A Google + friend, Katrina Szatmari, mentioned The Who song entitled, "Substitute," and it sent her mind back to the days when plasticware was washed and re-used. It got my mind reeling over the song, AND the days of the "fifties" anxieties, which in some, still exists.
We grew up French Catholic in New Orleans, and I guess we were considered middle class. We were taught never to waste food and the story of the starving children of "pick your favorite third world country" always reverberated in my head. Even as a kid, I understood the value of that lesson.
But, in elementary school, the nuns, thinking we were gonna be at war with someone, eventually, taught us to never throw anything away. Back then, it probably was those insidious and God-less communists, trying to get us to use up all of our resources for the big takeover.
Damn God-less things!
Top that 'tude with my mother's WWII scraps for victory, the by-product of rationing and the depression, our household, today, is still shoulder deep in plastic tops with missing containers, ziplock bags, safety pins, bobbi pins, rubber bands and paper clips... and plastic utensils. Knives and forks and spoons of all shapes and sizes and of every color. Some uselessly bent or broken. I even found plastic silverware so lifelike it was found in our silverware drawer.
Of course, it is not always my mother's fault. My wife, occasionally brings various forms of plasticware home from school when there's a classroom birthday party, or from a fast food establishment having to eat lunch on the run! But, it seems lately, every time I pick my mom up from the senior community center, where she enjoys lunch with her friends, her pockets are full of sugar and Sweet-n-Low packets, salt and pepper, butter or margarine packs, napkins and, of course, plastic utensils wrapped in napkins and stuffed in her used styrofoam coffee cup.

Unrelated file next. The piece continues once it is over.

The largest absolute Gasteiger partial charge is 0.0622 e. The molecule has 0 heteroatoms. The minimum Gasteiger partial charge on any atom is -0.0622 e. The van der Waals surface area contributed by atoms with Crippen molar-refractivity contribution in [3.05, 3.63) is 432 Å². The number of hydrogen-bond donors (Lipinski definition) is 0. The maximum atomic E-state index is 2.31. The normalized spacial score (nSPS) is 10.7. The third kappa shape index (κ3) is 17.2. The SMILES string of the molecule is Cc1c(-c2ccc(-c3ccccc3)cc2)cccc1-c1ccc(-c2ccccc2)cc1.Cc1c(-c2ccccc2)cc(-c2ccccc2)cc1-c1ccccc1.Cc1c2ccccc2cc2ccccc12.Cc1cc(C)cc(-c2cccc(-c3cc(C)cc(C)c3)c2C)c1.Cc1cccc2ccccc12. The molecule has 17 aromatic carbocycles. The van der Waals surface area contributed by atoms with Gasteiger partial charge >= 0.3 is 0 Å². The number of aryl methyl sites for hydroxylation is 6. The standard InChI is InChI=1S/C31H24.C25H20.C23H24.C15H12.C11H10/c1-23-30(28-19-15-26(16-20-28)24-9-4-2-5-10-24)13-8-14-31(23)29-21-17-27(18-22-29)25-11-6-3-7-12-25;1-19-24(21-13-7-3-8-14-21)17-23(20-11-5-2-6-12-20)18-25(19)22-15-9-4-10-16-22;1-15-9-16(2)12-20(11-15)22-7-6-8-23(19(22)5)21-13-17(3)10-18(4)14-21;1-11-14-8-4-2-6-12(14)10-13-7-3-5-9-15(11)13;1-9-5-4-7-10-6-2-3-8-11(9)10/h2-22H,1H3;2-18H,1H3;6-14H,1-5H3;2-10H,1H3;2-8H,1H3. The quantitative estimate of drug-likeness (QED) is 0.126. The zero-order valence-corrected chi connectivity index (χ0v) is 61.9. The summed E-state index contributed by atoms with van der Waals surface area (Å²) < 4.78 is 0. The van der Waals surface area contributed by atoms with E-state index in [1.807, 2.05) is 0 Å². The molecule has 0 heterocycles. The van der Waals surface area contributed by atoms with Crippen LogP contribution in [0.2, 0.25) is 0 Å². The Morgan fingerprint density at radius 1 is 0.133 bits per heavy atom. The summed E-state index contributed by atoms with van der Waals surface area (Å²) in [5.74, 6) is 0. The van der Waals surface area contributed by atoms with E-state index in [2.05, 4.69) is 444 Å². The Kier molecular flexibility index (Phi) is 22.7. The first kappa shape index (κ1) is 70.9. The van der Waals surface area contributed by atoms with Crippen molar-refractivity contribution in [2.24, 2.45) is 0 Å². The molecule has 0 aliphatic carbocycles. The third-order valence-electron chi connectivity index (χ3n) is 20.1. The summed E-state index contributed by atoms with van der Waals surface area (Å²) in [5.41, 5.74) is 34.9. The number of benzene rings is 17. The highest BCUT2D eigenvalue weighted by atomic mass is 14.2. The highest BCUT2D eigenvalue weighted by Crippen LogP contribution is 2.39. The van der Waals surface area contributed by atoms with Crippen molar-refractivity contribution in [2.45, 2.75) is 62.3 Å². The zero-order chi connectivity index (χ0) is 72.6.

And she becomes indignant whenever I inquire about her "booty."
To make matters a bit more interesting, she suffers from memory loss. If I don't distract her to somehow confiscate her pilfered pockets of the goodies, I'll find them later stuffed in bathroom drawers, medicine cabinets, shoes, dresser drawers, kitchen and desk drawers and even, the refrigerator.
The worse, though, is finding them, too late, in the washing machine. What a mess!
The Who, had it right. I may not have been born with a plastic spoon in my mouth, but...
"The simple things you see are all complicated,
I look pretty young... but I'm just back-dated, yeah "
Gotta love it...
Copyright 2013/ Ben Bensen III